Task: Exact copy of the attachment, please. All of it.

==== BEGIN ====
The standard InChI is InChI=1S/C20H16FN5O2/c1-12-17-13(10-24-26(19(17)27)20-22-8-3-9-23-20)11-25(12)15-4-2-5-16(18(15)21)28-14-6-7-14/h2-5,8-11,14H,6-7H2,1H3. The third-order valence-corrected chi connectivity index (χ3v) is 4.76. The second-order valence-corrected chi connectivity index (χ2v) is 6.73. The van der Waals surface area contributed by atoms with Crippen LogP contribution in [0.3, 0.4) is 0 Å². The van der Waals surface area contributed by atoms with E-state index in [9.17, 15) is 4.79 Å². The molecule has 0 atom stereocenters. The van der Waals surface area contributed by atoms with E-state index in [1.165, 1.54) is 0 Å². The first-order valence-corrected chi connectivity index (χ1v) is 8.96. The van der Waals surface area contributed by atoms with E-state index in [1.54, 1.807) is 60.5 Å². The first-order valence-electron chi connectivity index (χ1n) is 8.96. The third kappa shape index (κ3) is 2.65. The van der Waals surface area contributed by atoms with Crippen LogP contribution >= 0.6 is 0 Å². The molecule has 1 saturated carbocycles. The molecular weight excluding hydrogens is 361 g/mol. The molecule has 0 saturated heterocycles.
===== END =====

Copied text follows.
The standard InChI is InChI=1S/C20H16FN5O2/c1-12-17-13(10-24-26(19(17)27)20-22-8-3-9-23-20)11-25(12)15-4-2-5-16(18(15)21)28-14-6-7-14/h2-5,8-11,14H,6-7H2,1H3. The third-order valence-corrected chi connectivity index (χ3v) is 4.76. The second-order valence-corrected chi connectivity index (χ2v) is 6.73. The van der Waals surface area contributed by atoms with Crippen LogP contribution in [0.3, 0.4) is 0 Å². The van der Waals surface area contributed by atoms with E-state index in [9.17, 15) is 4.79 Å². The molecule has 0 atom stereocenters. The van der Waals surface area contributed by atoms with E-state index in [1.165, 1.54) is 0 Å². The first-order valence-corrected chi connectivity index (χ1v) is 8.96. The van der Waals surface area contributed by atoms with E-state index in [1.54, 1.807) is 60.5 Å². The first-order valence-electron chi connectivity index (χ1n) is 8.96. The third kappa shape index (κ3) is 2.65. The van der Waals surface area contributed by atoms with Crippen LogP contribution >= 0.6 is 0 Å². The molecule has 1 saturated carbocycles. The molecular weight excluding hydrogens is 361 g/mol. The molecule has 0 saturated heterocycles.